Ever seen movies like "13 going on 30" Or "Freaky Friday" where two very different people switch bodies for a time? Join us for an out of body experience role play that helps you get in the mindset of your students and explore an adversarial thought approach to instructional design.
Do they remember it? Can they demonstrate it? Can they apply it? Can they expand on it? This session proposes 5 steps to design a well-aligned assessment framework that measures student performance while promoting instructional effectiveness.
This session will identify the important hallmarks identified by the Higher Learning Commission and the Higher Education Quality Matters Rubric Standards addressing organizational mission and online learning and the relationship to retention.
Case studies encourage students to be active learners and critical thinkers. But in an online course, how can faculty ensure that students are ready to tackle a case, or move forward from one stage of a case to another? Expensive corporate training software can do this, but you don't need to spend money or time learning new technologies. Using the adaptive release settings in many LMSs, faculty can ensure learners have the support they need to work through a case, receiving appropriate feedback along the way.
In addition to the rubric, process, and professional development, implementing Quality Matters at many institutions has been about creating community centered on quality online teaching and course design. A noble goal, but one that is difficult to measure – what does a community look like? How do you know it is growing, or healthy? This presentation shares the results of an ongoing design-based study that uses social network analysis to visualize and analyze community formation during the development of a campus-wide implementation of QM.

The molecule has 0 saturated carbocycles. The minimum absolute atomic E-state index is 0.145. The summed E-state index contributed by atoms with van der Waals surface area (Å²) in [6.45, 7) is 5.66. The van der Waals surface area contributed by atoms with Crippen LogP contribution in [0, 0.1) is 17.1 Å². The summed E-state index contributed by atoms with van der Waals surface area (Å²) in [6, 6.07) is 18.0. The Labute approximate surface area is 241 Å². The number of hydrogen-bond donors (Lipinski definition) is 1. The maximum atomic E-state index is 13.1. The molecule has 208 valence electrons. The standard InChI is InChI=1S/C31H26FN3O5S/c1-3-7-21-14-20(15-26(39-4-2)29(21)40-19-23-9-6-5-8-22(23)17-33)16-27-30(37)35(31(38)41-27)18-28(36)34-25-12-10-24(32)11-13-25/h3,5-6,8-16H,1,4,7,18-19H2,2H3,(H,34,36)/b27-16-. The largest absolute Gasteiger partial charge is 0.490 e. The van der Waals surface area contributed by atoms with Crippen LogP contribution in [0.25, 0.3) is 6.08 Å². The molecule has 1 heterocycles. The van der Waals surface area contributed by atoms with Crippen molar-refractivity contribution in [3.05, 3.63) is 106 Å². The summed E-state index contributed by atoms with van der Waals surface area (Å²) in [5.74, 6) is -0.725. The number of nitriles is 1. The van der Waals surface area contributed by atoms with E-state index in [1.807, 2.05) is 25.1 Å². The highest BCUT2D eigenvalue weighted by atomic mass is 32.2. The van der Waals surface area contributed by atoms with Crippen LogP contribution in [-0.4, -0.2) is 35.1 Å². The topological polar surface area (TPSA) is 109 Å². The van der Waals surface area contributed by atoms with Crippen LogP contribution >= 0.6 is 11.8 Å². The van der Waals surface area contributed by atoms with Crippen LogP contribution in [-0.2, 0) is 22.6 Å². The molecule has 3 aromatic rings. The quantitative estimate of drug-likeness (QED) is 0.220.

Most of the faculty professional development efforts—whether provided by teaching and learning centers or other entities in our campuses—appear to give little attention to assessment design. Developing effective assessments is an intellectually serious task that deserves our undivided attention. In this session, we will analyze a comprehensive framework for designing meaningful assignments that not only measure students' performance, but also promote deep learning.
This session will showcase a sustainable continuous improvement model through a compelling case study of the nursing program at Loma Linda University. Through a unique partnership, Loma Linda and iDesign have worked together to redesign the online RN to BS program.
The goals of this partnership are two-fold; 1. To develop a successful degree program and 2. To implement a Continuous Improvement (CI) program in order to create connections between courses, degree programs and institutional goals and, in turn, support accreditation efforts.
Join us in a humorous approach to building the instructional designer / faculty subject matter expert relationship. You'll not only laugh -- but also learn more about yourself and your approach to sometimes challenging situations.
Discussion boards are still one of the primary tools used for student interaction within online courses. However, due to the way the tool has historically been used, students view discussions as busy work and tend to put less than their best effort into the activity. This inevitably leads to instructor frustration as the tool that promised to mimic traditional conversations in a classroom has fallen short as it degrades to an "I Agree with what they said" type of interaction.